I worked for a number of years at a Blockbuster Video. I have a very visual memory, so after a few years of reshelving the sections, I got to the point that I could identify more than half of the films on the shelf just by their cover – if you could give me a general description and identify at least one main actor, I could probably find the movie for you, even if I’d never seen it. It was like the visual equivalent of “Six Degrees of Kevin Bacon.”
Naturally, this uncanny ability to recall nearly every DVD cover in the store meant that when we would get new films with a cover that looked exactly like something else, I would immediately pick up the similarities. The image to the right is an actual photograph I took in the store, of DVD covers/posters so eerily similar it’s almost surprising the designers of the latter film (on the left) got away with it. The films themselves were both dysfunctional family holiday dramas with an ensemble cast; the resemblance could hardly have been a coincidence.
Speaking of the United States Space Force, the internet recently had a field day mocking the updated logo, which bears a striking resemblance to another space-related organization, albeit one of fiction. The parallels to the Starfleet Logo from Star Trek are obvious to anyone, but when you actually look at the history of both logos, it changes the narrative of who copied who.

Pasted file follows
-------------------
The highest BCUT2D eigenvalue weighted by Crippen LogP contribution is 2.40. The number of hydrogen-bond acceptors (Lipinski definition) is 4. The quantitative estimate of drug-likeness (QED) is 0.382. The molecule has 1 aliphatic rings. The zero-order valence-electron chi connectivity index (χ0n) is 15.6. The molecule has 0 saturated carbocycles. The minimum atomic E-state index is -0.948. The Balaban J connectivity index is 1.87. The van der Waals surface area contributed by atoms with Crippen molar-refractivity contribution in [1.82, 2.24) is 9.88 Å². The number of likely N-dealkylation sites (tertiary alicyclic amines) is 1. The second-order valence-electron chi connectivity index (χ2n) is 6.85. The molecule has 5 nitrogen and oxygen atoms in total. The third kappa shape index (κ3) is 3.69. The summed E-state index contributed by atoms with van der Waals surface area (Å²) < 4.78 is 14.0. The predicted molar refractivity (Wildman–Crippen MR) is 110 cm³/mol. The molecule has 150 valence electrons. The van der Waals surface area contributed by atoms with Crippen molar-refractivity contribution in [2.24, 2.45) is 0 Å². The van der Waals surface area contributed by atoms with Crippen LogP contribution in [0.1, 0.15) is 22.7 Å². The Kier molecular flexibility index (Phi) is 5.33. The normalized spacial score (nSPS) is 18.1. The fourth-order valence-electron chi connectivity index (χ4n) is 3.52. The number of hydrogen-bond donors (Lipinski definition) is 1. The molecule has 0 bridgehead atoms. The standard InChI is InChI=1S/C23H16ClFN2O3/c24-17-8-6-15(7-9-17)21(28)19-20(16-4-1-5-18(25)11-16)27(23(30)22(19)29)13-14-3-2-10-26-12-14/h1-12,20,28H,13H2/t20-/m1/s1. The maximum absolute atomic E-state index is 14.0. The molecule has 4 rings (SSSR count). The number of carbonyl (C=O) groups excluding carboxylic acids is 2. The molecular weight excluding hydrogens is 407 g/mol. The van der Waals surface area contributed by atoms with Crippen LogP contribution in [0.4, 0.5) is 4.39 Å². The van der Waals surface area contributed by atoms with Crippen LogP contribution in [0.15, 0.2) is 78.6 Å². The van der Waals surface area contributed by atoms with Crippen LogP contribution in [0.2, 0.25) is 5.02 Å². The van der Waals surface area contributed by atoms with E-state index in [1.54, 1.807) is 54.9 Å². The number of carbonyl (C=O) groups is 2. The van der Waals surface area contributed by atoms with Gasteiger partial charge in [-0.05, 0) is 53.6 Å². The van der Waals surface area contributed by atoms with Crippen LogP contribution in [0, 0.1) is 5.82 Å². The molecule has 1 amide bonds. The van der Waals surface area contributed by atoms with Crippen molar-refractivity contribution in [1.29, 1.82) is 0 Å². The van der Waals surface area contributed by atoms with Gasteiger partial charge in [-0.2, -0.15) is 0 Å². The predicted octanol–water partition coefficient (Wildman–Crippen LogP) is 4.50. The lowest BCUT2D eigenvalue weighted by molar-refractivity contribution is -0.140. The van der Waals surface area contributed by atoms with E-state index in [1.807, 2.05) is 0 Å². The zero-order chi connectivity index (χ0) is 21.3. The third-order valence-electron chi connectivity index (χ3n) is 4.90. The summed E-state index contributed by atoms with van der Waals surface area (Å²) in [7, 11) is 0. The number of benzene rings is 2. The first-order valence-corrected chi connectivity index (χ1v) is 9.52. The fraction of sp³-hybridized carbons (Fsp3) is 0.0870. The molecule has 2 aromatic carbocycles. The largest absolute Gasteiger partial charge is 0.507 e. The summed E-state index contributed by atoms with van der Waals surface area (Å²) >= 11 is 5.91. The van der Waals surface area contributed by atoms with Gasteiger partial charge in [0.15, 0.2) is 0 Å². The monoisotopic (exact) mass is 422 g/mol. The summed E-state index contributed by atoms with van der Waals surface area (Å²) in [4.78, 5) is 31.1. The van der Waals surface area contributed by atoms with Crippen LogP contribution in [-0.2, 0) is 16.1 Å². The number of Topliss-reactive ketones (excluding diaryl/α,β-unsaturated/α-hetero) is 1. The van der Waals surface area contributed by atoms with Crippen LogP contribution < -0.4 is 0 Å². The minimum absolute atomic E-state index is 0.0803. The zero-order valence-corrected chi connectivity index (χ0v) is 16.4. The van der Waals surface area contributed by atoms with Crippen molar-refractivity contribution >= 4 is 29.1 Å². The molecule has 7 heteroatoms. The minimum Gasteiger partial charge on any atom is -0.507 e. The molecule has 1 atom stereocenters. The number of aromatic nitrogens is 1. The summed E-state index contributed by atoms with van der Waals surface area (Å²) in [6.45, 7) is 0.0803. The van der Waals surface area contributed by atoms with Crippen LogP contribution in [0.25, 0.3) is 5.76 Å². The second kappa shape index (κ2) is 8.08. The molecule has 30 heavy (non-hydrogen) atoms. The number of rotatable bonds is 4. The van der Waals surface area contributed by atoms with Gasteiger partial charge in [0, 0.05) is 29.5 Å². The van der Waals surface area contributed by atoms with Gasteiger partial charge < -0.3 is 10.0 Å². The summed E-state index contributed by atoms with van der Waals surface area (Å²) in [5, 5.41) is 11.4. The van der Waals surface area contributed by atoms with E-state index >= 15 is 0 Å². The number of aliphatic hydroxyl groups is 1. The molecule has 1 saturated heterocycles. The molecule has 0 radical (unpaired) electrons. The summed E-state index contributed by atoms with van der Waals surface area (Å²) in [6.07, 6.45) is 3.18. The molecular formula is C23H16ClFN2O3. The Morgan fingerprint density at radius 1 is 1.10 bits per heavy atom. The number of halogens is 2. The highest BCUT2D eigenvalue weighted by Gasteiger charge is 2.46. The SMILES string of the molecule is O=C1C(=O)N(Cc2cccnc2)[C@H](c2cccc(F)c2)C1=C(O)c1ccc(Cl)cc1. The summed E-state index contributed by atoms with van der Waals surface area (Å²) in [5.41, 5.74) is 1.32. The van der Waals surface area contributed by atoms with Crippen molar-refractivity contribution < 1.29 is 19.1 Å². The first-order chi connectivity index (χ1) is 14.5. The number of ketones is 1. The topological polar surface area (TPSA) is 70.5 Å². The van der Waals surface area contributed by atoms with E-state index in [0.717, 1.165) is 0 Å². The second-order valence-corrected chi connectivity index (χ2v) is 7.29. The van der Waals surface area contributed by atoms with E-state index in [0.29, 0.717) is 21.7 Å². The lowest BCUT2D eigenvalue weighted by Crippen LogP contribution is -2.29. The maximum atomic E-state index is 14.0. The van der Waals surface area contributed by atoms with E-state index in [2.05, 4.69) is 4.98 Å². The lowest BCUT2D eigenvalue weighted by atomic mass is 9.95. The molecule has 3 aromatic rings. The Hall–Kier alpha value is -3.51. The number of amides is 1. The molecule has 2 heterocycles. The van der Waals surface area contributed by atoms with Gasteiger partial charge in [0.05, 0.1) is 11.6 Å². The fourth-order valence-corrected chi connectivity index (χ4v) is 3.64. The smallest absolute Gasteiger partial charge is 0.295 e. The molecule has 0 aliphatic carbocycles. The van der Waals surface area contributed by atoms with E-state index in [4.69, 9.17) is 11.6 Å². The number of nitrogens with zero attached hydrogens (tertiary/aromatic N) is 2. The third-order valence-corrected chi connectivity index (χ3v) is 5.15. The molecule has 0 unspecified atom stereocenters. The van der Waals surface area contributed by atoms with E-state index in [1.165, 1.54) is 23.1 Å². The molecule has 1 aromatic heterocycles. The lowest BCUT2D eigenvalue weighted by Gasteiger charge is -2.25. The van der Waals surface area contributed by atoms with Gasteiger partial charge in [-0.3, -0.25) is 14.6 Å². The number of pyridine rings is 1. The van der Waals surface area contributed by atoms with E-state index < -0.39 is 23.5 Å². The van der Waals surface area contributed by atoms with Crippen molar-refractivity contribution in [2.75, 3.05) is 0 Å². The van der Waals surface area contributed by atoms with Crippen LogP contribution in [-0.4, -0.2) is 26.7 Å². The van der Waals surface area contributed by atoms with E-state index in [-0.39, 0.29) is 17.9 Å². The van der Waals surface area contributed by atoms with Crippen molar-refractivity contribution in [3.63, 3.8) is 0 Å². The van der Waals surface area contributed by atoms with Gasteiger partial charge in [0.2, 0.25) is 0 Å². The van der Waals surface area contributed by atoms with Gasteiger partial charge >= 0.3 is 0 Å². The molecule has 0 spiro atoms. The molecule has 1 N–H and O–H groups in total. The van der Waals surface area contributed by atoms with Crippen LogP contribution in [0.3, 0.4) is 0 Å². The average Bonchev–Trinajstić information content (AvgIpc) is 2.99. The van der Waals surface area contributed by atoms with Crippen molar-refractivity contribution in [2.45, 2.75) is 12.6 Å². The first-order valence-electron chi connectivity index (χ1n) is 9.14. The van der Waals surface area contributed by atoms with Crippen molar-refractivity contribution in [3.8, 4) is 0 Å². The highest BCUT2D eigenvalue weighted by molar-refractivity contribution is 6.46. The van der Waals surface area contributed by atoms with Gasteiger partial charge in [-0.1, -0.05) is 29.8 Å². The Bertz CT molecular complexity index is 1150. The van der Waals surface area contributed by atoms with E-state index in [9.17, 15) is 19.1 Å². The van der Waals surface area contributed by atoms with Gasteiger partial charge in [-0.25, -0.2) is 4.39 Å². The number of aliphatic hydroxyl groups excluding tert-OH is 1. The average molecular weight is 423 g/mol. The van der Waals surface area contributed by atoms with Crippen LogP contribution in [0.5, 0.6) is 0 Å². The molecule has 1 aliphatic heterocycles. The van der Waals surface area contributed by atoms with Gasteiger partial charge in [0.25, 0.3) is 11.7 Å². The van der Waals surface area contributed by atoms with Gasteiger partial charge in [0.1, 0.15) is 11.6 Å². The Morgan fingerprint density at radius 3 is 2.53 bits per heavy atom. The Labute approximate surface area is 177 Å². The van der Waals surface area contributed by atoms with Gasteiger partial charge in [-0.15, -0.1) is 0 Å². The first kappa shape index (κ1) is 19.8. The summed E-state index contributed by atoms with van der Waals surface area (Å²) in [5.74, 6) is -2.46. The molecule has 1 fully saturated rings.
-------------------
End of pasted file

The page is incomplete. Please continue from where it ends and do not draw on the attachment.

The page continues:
Creative Bloq posted an article recently comparing the two and detailing the history and inspirations for both logos. Truth be told it seems like the Starfleet logo was actually inspired by the Air Force Space Command logo; the original organization renamed in 2019 as the US Space Force.
All of this comparison brings up the questions of plagiarism and intellectual property in design. As designers, we keep annuals of award-winning work and often look to other designers for inspiration and ideas for how to create unique and impactful pieces. Most of the time, we take those ideas and build upon them to create something new, but sometimes you have customers who want “exactly this, but with my information and colors,” and you have to learn where to draw the lines of what is INSPIRATION and what is a RECREATION of someone else’s intellectual property. One of those is socially acceptable, the other is only okay if for personal use, and even then it can come with hefty consequences depending on the situation.
To be fair, I’m still going to laugh about the Space Force logo, but at least I know the resemblance was intentional on Star Trek’s part. And really, as far as fictional spacefaring organizations go, we could do a lot worse than Starfleet. At least it’s not the First Order.